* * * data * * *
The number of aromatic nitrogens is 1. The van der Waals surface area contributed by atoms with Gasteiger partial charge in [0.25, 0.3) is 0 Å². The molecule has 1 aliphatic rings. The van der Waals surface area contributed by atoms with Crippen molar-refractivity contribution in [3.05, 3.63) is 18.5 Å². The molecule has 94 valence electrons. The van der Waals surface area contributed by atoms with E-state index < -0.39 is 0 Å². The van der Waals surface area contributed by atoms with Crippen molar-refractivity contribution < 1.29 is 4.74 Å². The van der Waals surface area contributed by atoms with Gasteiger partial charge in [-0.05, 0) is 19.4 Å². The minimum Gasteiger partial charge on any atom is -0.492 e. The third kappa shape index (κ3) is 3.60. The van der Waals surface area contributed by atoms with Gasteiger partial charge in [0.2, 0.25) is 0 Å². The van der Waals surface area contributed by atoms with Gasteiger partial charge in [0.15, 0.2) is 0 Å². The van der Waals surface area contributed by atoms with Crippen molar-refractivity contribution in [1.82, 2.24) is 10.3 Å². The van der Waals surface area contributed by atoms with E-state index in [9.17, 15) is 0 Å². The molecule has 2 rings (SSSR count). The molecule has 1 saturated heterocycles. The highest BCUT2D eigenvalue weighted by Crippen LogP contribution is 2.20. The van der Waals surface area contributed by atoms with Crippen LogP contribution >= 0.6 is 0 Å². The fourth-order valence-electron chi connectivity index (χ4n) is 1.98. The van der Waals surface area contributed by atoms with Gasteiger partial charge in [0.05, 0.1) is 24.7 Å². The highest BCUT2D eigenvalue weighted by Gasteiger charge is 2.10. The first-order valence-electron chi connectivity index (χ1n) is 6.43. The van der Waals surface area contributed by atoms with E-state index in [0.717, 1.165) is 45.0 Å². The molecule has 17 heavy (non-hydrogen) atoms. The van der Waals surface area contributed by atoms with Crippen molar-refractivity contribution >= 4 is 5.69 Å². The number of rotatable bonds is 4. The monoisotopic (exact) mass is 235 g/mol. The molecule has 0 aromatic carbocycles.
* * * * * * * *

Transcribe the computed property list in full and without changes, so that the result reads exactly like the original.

The number of aromatic nitrogens is 1. The van der Waals surface area contributed by atoms with Gasteiger partial charge in [0.25, 0.3) is 0 Å². The molecule has 1 aliphatic rings. The van der Waals surface area contributed by atoms with Crippen molar-refractivity contribution in [3.05, 3.63) is 18.5 Å². The molecule has 94 valence electrons. The van der Waals surface area contributed by atoms with E-state index < -0.39 is 0 Å². The van der Waals surface area contributed by atoms with Crippen molar-refractivity contribution < 1.29 is 4.74 Å². The van der Waals surface area contributed by atoms with Gasteiger partial charge in [-0.05, 0) is 19.4 Å². The minimum Gasteiger partial charge on any atom is -0.492 e. The third kappa shape index (κ3) is 3.60. The van der Waals surface area contributed by atoms with Gasteiger partial charge in [0.2, 0.25) is 0 Å². The van der Waals surface area contributed by atoms with Gasteiger partial charge in [0.15, 0.2) is 0 Å². The van der Waals surface area contributed by atoms with Crippen molar-refractivity contribution in [1.82, 2.24) is 10.3 Å². The van der Waals surface area contributed by atoms with E-state index in [9.17, 15) is 0 Å². The molecule has 2 rings (SSSR count). The molecule has 1 saturated heterocycles. The highest BCUT2D eigenvalue weighted by Crippen LogP contribution is 2.20. The van der Waals surface area contributed by atoms with Crippen LogP contribution >= 0.6 is 0 Å². The fourth-order valence-electron chi connectivity index (χ4n) is 1.98. The van der Waals surface area contributed by atoms with Gasteiger partial charge in [0.05, 0.1) is 24.7 Å². The highest BCUT2D eigenvalue weighted by Gasteiger charge is 2.10. The first-order valence-electron chi connectivity index (χ1n) is 6.43. The van der Waals surface area contributed by atoms with E-state index in [0.717, 1.165) is 45.0 Å². The molecule has 17 heavy (non-hydrogen) atoms. The van der Waals surface area contributed by atoms with Crippen molar-refractivity contribution >= 4 is 5.69 Å². The number of rotatable bonds is 4. The monoisotopic (exact) mass is 235 g/mol. The molecule has 0 aromatic carbocycles.